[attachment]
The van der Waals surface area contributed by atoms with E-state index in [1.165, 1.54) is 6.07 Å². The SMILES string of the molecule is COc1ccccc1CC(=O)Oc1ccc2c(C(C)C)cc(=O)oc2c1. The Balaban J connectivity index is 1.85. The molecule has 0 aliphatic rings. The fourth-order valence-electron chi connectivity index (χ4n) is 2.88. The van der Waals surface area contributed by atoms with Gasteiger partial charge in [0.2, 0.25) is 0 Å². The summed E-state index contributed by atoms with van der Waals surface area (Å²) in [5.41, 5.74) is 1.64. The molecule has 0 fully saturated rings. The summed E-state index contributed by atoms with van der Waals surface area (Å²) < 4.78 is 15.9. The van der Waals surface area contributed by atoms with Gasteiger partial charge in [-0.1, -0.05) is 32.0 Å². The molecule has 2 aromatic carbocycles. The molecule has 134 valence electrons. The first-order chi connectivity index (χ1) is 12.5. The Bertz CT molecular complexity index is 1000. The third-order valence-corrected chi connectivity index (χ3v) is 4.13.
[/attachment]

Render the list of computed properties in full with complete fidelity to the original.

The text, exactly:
The van der Waals surface area contributed by atoms with E-state index in [1.165, 1.54) is 6.07 Å². The SMILES string of the molecule is COc1ccccc1CC(=O)Oc1ccc2c(C(C)C)cc(=O)oc2c1. The Balaban J connectivity index is 1.85. The molecule has 0 aliphatic rings. The fourth-order valence-electron chi connectivity index (χ4n) is 2.88. The van der Waals surface area contributed by atoms with Gasteiger partial charge in [0.2, 0.25) is 0 Å². The summed E-state index contributed by atoms with van der Waals surface area (Å²) in [5.41, 5.74) is 1.64. The molecule has 0 fully saturated rings. The summed E-state index contributed by atoms with van der Waals surface area (Å²) < 4.78 is 15.9. The van der Waals surface area contributed by atoms with Gasteiger partial charge in [-0.1, -0.05) is 32.0 Å². The molecule has 2 aromatic carbocycles. The molecule has 134 valence electrons. The first-order chi connectivity index (χ1) is 12.5. The Bertz CT molecular complexity index is 1000. The third-order valence-corrected chi connectivity index (χ3v) is 4.13.